It opens on a small Pacific island, where ex-Australian army commander Bryn Gideon and her team of retrieval agents, known as the Redbacks, are attempting to rescue hostages being held by local rebels. It’s the first but by no means the last time in the book that things don’t go as planned with bloody results.
The story moves to Tokyo where American investigative journalist Scott Dreher thinks he is onto the story of his life about a revolutionary manga combat simulation computer game that has been pirated and is being used to train terrorists. This quickly takes a turn for the worse when its creator is killed, turning Dreher into a fugitive from the knife-wielding assassin.
What follows is a sequence of apparently unrelated events, including bombings in Europe and America and an assassination in Sydney. Gideon, her Redbacks and Dreher soon find themselves in a common quest to unmask a larger conspiracy on the part of a shadowy international criminal mastermind.
Without giving too much away, the plot of Redback bounces between a number of locations, including Pakistan, France and Thailand, and introduces a host of characters, including rightwing American extremists and mysterious terrorists cum criminals. There’s high-level intrigue in the halls of power and some good, gritty on the ground action.
At times, it almost feels as through there is a bit too much going on – the reader definitely needs to pay attention. But Redback author and Clan Destine Press founder, Lindy Cameron, manages to stay on top of things and deliver a cliff hanger of a conclusion.
Whether it was self-conscious on the part of Cameron or not, one of my favourite aspects of Redback is its liberal use of high-tech spy gadgets, which give the book a great pulpy spy fiction feel. I particularly liked the Redbacks with their rooftop apartment headquarters and operations centre and the two-way communication devices surgically implanted in their ear lobes.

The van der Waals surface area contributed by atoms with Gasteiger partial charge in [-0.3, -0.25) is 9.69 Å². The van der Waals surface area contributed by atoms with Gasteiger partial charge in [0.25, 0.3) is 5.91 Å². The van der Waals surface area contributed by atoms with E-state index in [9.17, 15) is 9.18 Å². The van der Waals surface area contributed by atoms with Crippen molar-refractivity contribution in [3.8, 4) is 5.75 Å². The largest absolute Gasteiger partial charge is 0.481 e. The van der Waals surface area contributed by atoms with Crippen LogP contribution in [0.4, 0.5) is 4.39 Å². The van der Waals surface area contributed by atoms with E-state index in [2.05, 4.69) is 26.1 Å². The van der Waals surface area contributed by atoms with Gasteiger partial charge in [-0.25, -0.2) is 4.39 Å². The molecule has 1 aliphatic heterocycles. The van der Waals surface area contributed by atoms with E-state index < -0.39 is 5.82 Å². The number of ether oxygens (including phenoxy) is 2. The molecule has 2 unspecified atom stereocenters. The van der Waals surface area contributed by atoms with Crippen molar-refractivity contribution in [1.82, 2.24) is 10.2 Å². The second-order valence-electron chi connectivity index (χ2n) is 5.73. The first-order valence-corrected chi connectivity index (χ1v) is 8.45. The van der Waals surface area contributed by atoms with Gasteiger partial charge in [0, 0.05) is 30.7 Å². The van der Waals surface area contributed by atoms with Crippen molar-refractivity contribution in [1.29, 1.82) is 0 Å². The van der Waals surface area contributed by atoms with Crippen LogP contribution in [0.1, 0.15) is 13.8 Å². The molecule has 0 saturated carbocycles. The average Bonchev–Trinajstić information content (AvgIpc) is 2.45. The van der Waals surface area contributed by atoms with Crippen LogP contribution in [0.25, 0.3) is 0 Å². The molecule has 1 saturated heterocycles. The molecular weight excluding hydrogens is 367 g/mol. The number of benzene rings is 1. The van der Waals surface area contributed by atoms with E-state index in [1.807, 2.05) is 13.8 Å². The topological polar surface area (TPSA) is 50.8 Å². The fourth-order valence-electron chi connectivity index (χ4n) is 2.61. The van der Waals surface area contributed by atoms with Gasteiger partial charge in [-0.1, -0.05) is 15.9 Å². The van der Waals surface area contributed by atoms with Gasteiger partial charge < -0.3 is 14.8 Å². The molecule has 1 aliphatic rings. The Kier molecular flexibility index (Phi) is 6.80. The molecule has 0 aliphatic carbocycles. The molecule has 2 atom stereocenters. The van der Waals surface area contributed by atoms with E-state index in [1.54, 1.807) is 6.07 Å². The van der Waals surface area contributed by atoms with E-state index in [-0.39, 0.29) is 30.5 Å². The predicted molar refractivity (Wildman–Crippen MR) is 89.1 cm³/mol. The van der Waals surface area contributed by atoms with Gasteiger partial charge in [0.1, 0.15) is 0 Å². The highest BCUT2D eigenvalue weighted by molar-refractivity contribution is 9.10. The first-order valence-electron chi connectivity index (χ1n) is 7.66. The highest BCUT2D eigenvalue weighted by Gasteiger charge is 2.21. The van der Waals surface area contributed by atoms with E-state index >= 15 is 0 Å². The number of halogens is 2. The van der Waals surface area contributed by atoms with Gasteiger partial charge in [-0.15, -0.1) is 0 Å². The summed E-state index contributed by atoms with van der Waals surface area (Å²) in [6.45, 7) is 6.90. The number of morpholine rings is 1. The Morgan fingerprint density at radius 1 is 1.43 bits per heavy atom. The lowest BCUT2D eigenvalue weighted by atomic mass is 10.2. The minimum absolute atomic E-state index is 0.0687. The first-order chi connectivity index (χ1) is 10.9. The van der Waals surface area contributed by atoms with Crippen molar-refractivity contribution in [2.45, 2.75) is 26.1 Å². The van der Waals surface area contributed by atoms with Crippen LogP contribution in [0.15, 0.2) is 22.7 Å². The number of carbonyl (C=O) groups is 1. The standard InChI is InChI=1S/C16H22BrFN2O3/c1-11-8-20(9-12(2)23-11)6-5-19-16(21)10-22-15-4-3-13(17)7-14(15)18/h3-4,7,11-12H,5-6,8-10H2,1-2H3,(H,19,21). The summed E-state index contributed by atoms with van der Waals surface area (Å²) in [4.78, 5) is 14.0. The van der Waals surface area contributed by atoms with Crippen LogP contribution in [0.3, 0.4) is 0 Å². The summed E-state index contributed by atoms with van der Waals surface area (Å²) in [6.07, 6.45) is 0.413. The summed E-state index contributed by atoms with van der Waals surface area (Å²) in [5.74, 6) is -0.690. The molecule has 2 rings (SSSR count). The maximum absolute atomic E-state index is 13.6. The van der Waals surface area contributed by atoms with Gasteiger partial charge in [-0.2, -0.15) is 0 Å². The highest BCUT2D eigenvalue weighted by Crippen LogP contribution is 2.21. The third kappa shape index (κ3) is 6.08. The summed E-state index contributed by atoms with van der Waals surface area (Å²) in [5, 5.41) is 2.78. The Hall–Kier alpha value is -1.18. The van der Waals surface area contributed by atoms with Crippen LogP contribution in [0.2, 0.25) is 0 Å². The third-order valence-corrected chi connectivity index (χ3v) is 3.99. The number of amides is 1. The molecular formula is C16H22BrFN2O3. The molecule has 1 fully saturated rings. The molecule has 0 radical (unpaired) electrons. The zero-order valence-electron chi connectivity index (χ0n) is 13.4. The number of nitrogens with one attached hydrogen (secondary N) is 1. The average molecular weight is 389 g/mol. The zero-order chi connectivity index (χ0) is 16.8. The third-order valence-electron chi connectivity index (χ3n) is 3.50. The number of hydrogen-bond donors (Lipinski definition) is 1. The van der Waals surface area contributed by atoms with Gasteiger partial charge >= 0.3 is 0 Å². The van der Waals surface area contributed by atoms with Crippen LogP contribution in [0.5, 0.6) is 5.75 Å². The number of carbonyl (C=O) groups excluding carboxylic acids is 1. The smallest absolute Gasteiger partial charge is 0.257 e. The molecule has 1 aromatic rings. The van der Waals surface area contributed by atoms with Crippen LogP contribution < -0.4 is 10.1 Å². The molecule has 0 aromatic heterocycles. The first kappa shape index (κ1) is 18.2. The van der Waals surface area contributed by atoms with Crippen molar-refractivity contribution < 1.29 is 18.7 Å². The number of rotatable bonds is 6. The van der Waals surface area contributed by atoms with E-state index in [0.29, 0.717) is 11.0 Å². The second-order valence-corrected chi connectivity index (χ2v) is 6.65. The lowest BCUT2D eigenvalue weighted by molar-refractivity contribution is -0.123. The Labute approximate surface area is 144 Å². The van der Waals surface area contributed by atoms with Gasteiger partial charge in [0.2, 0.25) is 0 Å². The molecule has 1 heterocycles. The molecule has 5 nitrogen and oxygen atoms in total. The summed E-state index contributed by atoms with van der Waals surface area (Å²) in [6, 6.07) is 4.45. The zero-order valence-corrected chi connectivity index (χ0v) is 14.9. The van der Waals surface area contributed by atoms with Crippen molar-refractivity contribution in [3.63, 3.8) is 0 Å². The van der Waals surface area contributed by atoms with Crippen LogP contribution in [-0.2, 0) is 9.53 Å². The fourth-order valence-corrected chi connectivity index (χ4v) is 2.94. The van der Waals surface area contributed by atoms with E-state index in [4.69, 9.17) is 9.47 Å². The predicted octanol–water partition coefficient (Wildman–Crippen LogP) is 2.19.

The idea of a crack team of private soldiers whose job is to get people out of difficult situations is a great invention that offers plenty of room for a sequel.
This is the second outing for Red Back, which was originally published by Mira Books in 2008. If Cameron, the author of several works of crime fiction and true crime gets her way, this is exactly the type of material Clan Destine will be publishing, “the best of Australian genre fiction I can find by new writers and some older hands who are out of print or want to try something new.”
“I established Clan Destine Press because I wanted to take control of things for myself: and to ensure that my authors feel they have control too. I am prepared to take risks on new authors; on inventive genre fiction of any kind.”
The plan is to follow these up in 2011 with what Cameron describes as a couple of “gritty crime novels” and an urban fantasy, amongst others.
Clan Destine Press books are available from all independent bookstores and Borders and (for overseas readers) on-line at the Clan Destine website: www.clandestinepress.com.au
A version of this review originally appeared in issue 5 of Crime Factory.